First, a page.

The Glorious Return of Sam and Max

Sam: “Where should I put this [bomb] so that it doesn’t hurt anyone we know or care about?” Max: “Out the window, Sam. There’s nobody but strangers out there.”

For many years now there has been no shortage of commentators willing to opine about the death of the adventure game. This, of course, is despite the fact that there have been no shortage of adventure games continuing to be made, from amateur text adventures through to graphical indie efforts and even A-list titles. What people mean when they say “adventure games are dead” is that LucasArts-style adventure games are dead.

In other words, they really mean “Nobody is making Monkey Island V: BladeHunt: The Revenge”.

Sam: Aww… It’s a cute hypercephalic kitten. Max: I’ll call him “Mittens”, ‘cause I think he’d make a fine pair of them.

The LucasArts games all had style, were professionally produced, and promised many hours of involved entertainment. They were engrossing and unique. One of the crowd favorites of the genre was Sam and Max Hit the Road. Based on the comic book by Steve Purcell, Sam and Max were a phlegmatic dog and a hyperviolent bunny rabbit whose adventures might have been scripted by the love-child of Salvador Dali and Lucille Ball.

Max: I feel lightheaded, Sam. I think my brain is out of air. But it’s kind of a neat feeling.

Sam and Max was not actually a very good game. It had some of the worst puzzles ever seen, even today. Despite this, it was so strongly written that, at times, it could have you doubled over in pain from laughing so much. To this day I can’t think of the words “Cone of Terror” without giggling. Let alone “Trixie the Giraffe-Necked Girl.”

For years rumors of a sequel to the Sam and Max game swirled. LucasArts formally announced that a sequel was in development in 2002, but then announced that they had killed the project in 2004.

[![Sam and Max]( content/uploads/2007/02/samnmax.jpg)

You crack me up, little buddy

]( “Sam and Max” )

Now, Telltale games has brought back to life a franchise that many of us thought was gone for good. And they’re doing it in a particularly interesting way: episodically.

The first episode of what Telltale calls “Sam & Max: Season 1” was released late last year (you can read my review of the first episode in Issue 301 of Played to Death, and the second episode in this month’s upcoming issue). Three of the six planned episodes have been released, with more on the way on a monthly schedule. You can buy the game in several ways: a subscription to all 6 games is $34.95, a single episode is $8.95, or the game is available “for free” to GameTap subscribers. Telltale has release episodic games before — their games based on Jeff Smith’s Bone comics are available on both Windows and Mac — but the scope and ambition of the Sam and Max games is, at least to me, exciting, for a few reasons.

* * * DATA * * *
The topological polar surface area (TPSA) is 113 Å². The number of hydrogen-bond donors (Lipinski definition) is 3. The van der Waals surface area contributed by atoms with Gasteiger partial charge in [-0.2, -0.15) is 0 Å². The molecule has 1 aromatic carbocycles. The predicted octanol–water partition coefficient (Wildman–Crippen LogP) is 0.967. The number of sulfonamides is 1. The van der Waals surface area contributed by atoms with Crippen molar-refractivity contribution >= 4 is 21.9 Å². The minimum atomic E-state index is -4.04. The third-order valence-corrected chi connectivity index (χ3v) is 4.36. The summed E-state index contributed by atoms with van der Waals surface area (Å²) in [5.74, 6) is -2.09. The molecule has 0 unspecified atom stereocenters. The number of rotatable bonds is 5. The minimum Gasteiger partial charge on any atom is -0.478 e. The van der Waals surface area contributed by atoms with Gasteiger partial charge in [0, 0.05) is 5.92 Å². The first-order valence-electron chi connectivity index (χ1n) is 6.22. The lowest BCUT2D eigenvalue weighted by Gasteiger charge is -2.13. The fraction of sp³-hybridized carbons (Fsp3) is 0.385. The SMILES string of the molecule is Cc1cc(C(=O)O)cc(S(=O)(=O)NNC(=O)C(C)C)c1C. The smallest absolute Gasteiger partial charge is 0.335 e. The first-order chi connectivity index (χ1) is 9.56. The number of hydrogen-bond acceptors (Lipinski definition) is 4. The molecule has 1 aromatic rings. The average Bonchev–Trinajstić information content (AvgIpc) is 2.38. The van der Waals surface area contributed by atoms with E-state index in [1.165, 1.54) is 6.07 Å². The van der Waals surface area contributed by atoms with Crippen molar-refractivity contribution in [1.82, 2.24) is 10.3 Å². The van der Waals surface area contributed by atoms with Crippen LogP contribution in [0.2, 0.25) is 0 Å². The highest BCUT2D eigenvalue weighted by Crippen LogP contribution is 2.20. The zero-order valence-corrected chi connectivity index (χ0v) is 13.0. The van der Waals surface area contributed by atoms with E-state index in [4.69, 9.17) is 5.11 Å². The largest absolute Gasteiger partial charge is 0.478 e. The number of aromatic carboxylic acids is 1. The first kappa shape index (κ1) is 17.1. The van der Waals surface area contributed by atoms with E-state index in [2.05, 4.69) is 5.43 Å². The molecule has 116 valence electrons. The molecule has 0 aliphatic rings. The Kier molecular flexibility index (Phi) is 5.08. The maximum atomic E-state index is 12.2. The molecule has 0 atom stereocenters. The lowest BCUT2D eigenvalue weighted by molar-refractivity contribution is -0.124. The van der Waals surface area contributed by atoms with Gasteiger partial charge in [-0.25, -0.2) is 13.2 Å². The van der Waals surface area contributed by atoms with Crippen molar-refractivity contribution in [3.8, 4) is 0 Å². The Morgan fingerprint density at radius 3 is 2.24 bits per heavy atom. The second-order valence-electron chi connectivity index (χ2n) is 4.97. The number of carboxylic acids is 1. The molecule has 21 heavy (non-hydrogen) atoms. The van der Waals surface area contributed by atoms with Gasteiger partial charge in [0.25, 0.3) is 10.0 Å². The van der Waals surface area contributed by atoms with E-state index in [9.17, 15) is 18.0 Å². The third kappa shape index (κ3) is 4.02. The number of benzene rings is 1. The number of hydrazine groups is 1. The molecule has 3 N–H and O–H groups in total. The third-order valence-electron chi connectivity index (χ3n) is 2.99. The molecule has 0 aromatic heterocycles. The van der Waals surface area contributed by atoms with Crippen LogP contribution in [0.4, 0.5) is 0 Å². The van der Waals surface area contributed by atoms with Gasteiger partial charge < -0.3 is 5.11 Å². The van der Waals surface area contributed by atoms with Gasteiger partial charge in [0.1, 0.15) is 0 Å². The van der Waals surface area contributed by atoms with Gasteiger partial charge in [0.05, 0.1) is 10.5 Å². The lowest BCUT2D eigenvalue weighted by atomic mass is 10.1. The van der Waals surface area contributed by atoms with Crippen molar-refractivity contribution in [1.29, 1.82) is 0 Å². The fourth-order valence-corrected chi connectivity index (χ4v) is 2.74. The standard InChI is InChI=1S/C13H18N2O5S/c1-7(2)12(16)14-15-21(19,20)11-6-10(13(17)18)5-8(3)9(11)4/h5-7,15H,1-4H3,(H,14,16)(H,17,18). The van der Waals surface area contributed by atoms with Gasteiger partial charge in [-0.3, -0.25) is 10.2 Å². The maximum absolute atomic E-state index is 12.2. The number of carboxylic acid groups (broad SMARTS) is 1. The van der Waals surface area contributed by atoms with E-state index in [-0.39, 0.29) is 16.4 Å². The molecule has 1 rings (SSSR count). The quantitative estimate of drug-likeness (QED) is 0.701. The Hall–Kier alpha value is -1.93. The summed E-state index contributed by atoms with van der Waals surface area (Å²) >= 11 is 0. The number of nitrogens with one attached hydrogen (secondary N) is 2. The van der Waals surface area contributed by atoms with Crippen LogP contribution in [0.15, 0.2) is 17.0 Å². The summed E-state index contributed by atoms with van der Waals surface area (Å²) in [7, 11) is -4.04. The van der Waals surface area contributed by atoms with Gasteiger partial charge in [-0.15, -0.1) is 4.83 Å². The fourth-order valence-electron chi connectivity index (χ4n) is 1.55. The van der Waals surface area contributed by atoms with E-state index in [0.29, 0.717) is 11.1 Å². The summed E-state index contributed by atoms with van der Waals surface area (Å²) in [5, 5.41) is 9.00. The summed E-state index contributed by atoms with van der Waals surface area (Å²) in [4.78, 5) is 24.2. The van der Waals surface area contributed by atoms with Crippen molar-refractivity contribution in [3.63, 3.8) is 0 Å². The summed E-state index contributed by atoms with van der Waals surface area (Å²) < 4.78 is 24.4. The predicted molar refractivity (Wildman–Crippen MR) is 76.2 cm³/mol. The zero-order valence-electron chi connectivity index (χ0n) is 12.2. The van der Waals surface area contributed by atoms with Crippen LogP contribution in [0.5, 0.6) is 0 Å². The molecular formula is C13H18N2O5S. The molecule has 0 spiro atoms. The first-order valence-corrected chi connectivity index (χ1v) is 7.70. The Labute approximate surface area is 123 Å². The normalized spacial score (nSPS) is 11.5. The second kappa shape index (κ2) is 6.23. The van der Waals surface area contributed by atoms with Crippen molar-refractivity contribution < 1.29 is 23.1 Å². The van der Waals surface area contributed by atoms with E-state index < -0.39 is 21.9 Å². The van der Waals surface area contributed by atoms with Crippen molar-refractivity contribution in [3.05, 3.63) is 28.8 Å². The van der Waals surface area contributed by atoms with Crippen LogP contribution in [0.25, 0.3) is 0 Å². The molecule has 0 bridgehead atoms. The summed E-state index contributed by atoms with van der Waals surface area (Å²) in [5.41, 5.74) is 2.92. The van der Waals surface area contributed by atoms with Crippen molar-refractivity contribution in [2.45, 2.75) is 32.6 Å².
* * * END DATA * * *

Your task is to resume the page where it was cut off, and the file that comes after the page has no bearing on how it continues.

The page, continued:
Max: Mind if I drive? Sam: Not if you don’t mind me clawing at the dash and shrieking like a cheerleader.

First, the games themselves are well-polished and show off Telltale’s 3D adventure engine superbly. The music is enjoyable. The UI is simple and easy to use. I don’t have to manage the camera (the wonderful, cinematic camera movements during transitions is just one of the nice little bits of polish that shows they thought about this).

But more importantly, to me, is that Telltale is doing something unspeakably great: they’re making small games that don’t suck. I’ve heard a few people grumbling that $9 is too much to pay for a game that “only lasts a few hours.” All I can say is that I feel pretty damn good about the idea of spending $9 on a fun game whose ending I will actually see. Especially compared to spending $50 on a 36-hour drudgefest of pouty teenage avatars and random encounters with cave rats that I will stop playing and sell on eBay after the second miserable hour.

Think I’m exaggerating? The trailer for the third episode, below, gives a pretty good feel for what the game is like when it’s firing on all cylinders.

There are things about the games that one can critique. The first half of the first game tries a little too hard to be funny at every line and doesn’t always succeed. But of all the criticisms that one can make, “It’s too short” has the least resonance with me. It’s a better game than its spiritual predecessor, and now that they’re in their writing groove I’m actually enjoying it more than the original. The puzzles are generally clever — no Towers of Hanoi here — and they’re told with style.

It’s hard to talk about Sam & Max in too much detail without giving away the jokes. Nonetheless, one thing that makes this game work as a series is a strong supporting cast. There’s Bosco, the paranoid genius who runs the corner bodega, and Sybil, a woman clearly modeled on my friend Elise who has Multiple Career Disorder. Both Bosco and Sybil develop and change in each episode, something that really wouldn’t have worked had they told their story in one monolithic game. And they’ve been given lines just as good as that of our gleefully thuggish protagonists.

Max: That story warms the cockles of my heart. Sam: So do car crashes.

The first episode, “Culture Shock”, and the second episode, “Situation: Comedy” are available to everyone now. The third episode, “The Mole, The Mob, and the Meatball” will be available for download on February 8th. If you want to try the game out a free demo is available. The games are currently available for Windows only. When asked about a Mac port, the company’s response was straightforward: “We are considering a Mac port of Sam & Max but haven’t made any decisions yet. The success of the Out from Boneville port will probably influence that decision.” So all of you Mac users who want Sam & Max on OS X have your marching orders.

Additional Notes